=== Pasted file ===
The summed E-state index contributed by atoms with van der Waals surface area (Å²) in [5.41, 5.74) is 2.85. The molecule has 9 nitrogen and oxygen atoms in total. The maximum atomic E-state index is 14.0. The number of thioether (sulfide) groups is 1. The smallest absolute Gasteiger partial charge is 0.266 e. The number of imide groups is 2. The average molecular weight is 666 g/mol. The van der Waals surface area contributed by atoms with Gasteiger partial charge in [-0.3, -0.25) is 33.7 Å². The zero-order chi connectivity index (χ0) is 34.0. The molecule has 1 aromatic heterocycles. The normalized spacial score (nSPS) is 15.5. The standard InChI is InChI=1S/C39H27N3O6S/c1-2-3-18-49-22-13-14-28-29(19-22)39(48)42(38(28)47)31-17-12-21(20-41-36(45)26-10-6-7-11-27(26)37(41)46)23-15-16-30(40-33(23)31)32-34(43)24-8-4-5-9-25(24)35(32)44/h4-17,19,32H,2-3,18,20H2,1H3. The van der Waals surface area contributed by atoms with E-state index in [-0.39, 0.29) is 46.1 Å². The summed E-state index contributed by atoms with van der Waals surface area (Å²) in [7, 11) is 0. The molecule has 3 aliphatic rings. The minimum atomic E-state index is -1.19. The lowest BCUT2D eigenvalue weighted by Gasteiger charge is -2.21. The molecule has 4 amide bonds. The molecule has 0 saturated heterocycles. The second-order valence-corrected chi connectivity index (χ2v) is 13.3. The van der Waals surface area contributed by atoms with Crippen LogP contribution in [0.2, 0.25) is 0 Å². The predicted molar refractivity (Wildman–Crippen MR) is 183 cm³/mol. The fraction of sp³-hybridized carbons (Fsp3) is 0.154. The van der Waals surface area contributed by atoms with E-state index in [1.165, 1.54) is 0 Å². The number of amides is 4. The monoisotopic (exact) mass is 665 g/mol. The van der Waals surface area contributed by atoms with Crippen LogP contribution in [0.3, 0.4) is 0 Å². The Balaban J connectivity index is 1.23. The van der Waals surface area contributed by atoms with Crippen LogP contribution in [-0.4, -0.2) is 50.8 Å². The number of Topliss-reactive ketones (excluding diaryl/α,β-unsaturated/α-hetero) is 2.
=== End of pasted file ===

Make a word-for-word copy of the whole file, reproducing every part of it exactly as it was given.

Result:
The summed E-state index contributed by atoms with van der Waals surface area (Å²) in [5.41, 5.74) is 2.85. The molecule has 9 nitrogen and oxygen atoms in total. The maximum atomic E-state index is 14.0. The number of thioether (sulfide) groups is 1. The smallest absolute Gasteiger partial charge is 0.266 e. The number of imide groups is 2. The average molecular weight is 666 g/mol. The van der Waals surface area contributed by atoms with Gasteiger partial charge in [-0.3, -0.25) is 33.7 Å². The zero-order chi connectivity index (χ0) is 34.0. The molecule has 1 aromatic heterocycles. The normalized spacial score (nSPS) is 15.5. The standard InChI is InChI=1S/C39H27N3O6S/c1-2-3-18-49-22-13-14-28-29(19-22)39(48)42(38(28)47)31-17-12-21(20-41-36(45)26-10-6-7-11-27(26)37(41)46)23-15-16-30(40-33(23)31)32-34(43)24-8-4-5-9-25(24)35(32)44/h4-17,19,32H,2-3,18,20H2,1H3. The van der Waals surface area contributed by atoms with E-state index in [-0.39, 0.29) is 46.1 Å². The summed E-state index contributed by atoms with van der Waals surface area (Å²) in [7, 11) is 0. The molecule has 3 aliphatic rings. The minimum atomic E-state index is -1.19. The lowest BCUT2D eigenvalue weighted by Gasteiger charge is -2.21. The molecule has 4 amide bonds. The molecule has 0 saturated heterocycles. The second-order valence-corrected chi connectivity index (χ2v) is 13.3. The van der Waals surface area contributed by atoms with Crippen LogP contribution in [0.2, 0.25) is 0 Å². The predicted molar refractivity (Wildman–Crippen MR) is 183 cm³/mol. The fraction of sp³-hybridized carbons (Fsp3) is 0.154. The van der Waals surface area contributed by atoms with E-state index in [1.165, 1.54) is 0 Å². The number of amides is 4. The monoisotopic (exact) mass is 665 g/mol. The van der Waals surface area contributed by atoms with Crippen LogP contribution in [0.3, 0.4) is 0 Å². The Balaban J connectivity index is 1.23. The van der Waals surface area contributed by atoms with Crippen LogP contribution in [-0.4, -0.2) is 50.8 Å². The number of Topliss-reactive ketones (excluding diaryl/α,β-unsaturated/α-hetero) is 2.